Myron C. Harold, better known as “MC” has an amazing story of bravery when he served his country in the United States Army during the Korean War. He was a Staff Sergeant who almost lost both his legs. The fighting had been so terrible in the middle of winter on what is known as Heartbreak Ridge and they were walking and fighting at night through the mountains. His legs were beginning to freeze and he was picked up in a truck and taken to a field hospital at the Yalu River.
When he arrived at a medic station, the soles of his shoes were worn out and flapping. By this time, both legs had frozen. The surgeons said, “We must take these legs off now. It can’t wait. We must do it now.” MC was prepared to face whatever he had to in order to live.
He says he does not remember getting to the medics. Now they were about to remove his legs and send him back to the Blue Ridge Mountains, where they had large fruit orchards that his father had started years before.
The surgeon that day in Korea wanted to help MC stand on his legs one more time before performing the operation. When he did, MC recalls with tears in his eyes, “It felt like a shot had gone all through my body.” Immediately the surgeon recognized that the blood had started flowing throughout MC’s legs. Removing the legs would not be necessary. “That was my miracle,” MC said with tears in his eyes.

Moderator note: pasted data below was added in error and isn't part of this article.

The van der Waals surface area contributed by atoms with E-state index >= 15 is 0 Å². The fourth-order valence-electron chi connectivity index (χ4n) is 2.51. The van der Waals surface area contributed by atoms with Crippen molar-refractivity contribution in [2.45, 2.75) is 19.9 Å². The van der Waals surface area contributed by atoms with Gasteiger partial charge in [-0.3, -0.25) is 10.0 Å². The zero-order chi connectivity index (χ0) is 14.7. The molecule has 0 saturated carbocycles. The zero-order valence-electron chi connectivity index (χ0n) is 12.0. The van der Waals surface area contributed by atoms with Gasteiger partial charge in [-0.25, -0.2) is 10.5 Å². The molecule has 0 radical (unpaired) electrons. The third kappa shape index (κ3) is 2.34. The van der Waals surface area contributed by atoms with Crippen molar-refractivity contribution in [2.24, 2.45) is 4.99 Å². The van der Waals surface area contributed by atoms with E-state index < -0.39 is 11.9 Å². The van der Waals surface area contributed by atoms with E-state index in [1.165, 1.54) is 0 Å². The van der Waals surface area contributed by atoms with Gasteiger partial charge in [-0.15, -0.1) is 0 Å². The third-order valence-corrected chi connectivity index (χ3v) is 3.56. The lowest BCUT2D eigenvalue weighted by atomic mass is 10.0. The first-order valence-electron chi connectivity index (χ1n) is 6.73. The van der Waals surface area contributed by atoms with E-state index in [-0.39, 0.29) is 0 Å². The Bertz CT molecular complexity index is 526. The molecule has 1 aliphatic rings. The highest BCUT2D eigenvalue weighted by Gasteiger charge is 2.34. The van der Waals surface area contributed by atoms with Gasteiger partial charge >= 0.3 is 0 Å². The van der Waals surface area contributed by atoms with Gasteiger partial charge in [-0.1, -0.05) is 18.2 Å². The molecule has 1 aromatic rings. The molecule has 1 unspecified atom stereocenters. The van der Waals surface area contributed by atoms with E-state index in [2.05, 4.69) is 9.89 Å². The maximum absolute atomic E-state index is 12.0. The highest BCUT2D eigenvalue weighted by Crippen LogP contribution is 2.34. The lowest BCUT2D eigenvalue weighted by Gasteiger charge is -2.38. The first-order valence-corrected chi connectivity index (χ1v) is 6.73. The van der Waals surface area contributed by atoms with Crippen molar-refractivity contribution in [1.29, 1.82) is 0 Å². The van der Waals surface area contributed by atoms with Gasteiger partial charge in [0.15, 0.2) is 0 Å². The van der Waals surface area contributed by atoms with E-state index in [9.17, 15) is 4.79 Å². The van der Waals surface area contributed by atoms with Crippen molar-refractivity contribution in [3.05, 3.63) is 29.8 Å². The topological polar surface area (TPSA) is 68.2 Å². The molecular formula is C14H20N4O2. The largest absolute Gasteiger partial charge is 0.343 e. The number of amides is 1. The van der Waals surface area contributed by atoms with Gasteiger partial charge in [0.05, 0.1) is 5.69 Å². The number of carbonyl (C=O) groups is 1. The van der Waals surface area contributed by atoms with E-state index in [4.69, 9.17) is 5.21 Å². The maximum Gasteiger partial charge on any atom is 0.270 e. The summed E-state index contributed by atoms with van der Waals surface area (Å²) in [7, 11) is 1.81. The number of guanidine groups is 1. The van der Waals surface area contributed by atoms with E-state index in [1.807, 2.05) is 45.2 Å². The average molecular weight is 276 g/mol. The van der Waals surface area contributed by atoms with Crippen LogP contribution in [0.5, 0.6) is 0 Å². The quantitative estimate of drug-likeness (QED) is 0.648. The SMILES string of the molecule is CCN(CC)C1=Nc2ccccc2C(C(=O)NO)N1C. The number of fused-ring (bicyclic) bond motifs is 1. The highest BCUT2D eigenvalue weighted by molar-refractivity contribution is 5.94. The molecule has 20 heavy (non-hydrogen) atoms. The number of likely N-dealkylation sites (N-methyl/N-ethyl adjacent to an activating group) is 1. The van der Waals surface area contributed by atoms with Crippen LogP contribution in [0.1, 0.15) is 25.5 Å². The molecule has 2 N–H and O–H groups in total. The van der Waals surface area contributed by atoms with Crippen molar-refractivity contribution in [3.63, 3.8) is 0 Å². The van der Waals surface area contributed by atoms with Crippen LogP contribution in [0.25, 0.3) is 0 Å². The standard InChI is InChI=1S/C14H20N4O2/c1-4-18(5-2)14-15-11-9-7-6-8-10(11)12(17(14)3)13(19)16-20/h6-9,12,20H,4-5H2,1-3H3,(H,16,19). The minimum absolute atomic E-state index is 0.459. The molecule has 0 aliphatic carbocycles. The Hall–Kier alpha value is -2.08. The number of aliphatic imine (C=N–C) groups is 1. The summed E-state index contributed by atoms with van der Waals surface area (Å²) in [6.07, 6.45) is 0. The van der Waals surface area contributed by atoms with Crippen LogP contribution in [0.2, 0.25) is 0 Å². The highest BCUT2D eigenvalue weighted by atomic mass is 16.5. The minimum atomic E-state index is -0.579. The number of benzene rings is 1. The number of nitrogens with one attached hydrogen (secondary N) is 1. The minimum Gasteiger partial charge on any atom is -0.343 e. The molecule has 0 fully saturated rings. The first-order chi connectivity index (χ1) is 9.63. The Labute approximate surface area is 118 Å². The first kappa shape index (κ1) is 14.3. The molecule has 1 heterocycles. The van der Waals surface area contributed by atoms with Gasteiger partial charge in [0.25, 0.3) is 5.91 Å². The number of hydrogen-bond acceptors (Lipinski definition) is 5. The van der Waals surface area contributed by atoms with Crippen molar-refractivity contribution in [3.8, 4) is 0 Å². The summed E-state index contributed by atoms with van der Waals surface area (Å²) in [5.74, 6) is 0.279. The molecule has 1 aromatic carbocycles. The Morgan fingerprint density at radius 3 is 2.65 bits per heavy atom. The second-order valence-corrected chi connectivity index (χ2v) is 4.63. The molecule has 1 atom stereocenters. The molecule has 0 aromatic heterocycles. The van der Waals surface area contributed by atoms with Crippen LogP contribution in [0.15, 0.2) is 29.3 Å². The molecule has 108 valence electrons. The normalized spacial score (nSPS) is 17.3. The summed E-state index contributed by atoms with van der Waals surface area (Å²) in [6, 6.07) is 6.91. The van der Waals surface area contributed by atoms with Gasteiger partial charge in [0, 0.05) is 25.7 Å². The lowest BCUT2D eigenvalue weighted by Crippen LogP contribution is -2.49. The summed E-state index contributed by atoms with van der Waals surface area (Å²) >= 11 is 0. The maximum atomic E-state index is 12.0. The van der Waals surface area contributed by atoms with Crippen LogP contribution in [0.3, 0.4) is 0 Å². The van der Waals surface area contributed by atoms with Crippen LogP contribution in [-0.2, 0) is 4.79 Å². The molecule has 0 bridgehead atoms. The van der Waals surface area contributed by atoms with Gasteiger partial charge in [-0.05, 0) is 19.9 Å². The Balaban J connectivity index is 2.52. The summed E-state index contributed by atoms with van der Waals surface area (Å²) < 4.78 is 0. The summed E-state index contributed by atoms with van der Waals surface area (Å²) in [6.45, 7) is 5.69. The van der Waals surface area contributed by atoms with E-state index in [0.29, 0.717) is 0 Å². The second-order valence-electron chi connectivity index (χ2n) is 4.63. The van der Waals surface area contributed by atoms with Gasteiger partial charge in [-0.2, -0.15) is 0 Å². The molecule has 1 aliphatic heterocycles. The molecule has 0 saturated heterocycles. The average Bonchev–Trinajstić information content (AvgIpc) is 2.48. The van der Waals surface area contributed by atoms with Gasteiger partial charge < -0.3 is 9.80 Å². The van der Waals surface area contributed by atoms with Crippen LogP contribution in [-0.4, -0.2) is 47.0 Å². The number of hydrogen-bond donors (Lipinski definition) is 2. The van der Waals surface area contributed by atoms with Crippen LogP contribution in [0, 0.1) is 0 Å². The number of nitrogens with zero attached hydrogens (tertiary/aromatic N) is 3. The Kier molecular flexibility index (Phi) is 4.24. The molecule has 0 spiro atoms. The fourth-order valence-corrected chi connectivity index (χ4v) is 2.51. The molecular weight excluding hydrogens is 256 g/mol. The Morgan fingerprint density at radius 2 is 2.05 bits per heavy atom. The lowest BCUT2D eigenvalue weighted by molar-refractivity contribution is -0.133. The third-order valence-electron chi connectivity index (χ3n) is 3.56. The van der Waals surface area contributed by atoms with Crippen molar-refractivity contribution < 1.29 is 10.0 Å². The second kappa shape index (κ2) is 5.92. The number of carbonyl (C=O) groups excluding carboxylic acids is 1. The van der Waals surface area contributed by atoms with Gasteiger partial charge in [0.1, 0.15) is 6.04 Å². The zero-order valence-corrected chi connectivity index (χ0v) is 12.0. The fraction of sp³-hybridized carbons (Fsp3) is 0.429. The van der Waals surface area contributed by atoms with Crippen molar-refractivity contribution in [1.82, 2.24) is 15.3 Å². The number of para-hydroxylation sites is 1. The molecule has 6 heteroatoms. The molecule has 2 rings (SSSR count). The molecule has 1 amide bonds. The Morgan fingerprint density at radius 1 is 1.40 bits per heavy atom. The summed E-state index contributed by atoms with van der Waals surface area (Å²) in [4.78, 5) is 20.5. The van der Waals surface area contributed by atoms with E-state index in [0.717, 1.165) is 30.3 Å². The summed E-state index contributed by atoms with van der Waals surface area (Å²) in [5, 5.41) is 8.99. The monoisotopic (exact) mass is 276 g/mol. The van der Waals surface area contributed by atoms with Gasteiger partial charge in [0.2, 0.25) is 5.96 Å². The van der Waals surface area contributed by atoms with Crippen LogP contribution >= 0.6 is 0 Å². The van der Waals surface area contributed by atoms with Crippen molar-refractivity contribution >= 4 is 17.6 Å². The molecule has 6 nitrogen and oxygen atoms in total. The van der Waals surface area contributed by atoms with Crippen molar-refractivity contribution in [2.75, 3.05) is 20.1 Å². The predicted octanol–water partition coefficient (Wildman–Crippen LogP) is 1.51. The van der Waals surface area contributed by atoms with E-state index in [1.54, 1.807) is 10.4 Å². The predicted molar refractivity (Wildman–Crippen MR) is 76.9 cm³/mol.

After returning from Korea, MC and his son grew many acres of apples in the Blue Ridge. Today, as an elderly man, he is a resident at the V.A. hospital in Virginia. He had survived to tell his story of God’s miracle in a land far away.
Other veterans of the Blue Ridge interviewed served in Vietnam, Korea, and World War II. They stand proud with all their comrades in arms who have faithfully served.
- Rob Redus ( In submarines…Vietnam)
- Dr. Tom Whartenby (Vietnam)
- Clinton Moles (World War II)
- Leonard Marshall (Survived the sinking of the USS Gambier by the Japanese)
- Troy Davis (World War II and recently passed away in Spain)
- Elmo McAlexander as an Army Medic during the Cold War
- Frank and Sharan Plichta (Vietnam)
- Paul Childress (World War II under Patton and guarded Dachau prisoner)
- Tommy Ellis (Served in the Marines and regularly is in an Honor Guard for those veterans who pass away.) Roy McAlexander also has served hundreds of the fallen at funerals.
To those who may be interested in the many stories of honor and courage in Men and Women of Valor in the Blue Ridge Click here
Video below: God Bless the USA
Today is a good day! I am looking forward to a new book to hold in my hands and share with others. Over a year ago, my husband, a retired Navy Chaplain, and I started interviewing our American veterans in the Blue Ridge mountains for a new book called, Men and Women of Valor in the Blue Ridge. This week I sent it to the publishers. We are excited to share this news with our readers. Stay tuned for a special availability announcement of the book hopefully in the next couple weeks on Amazon.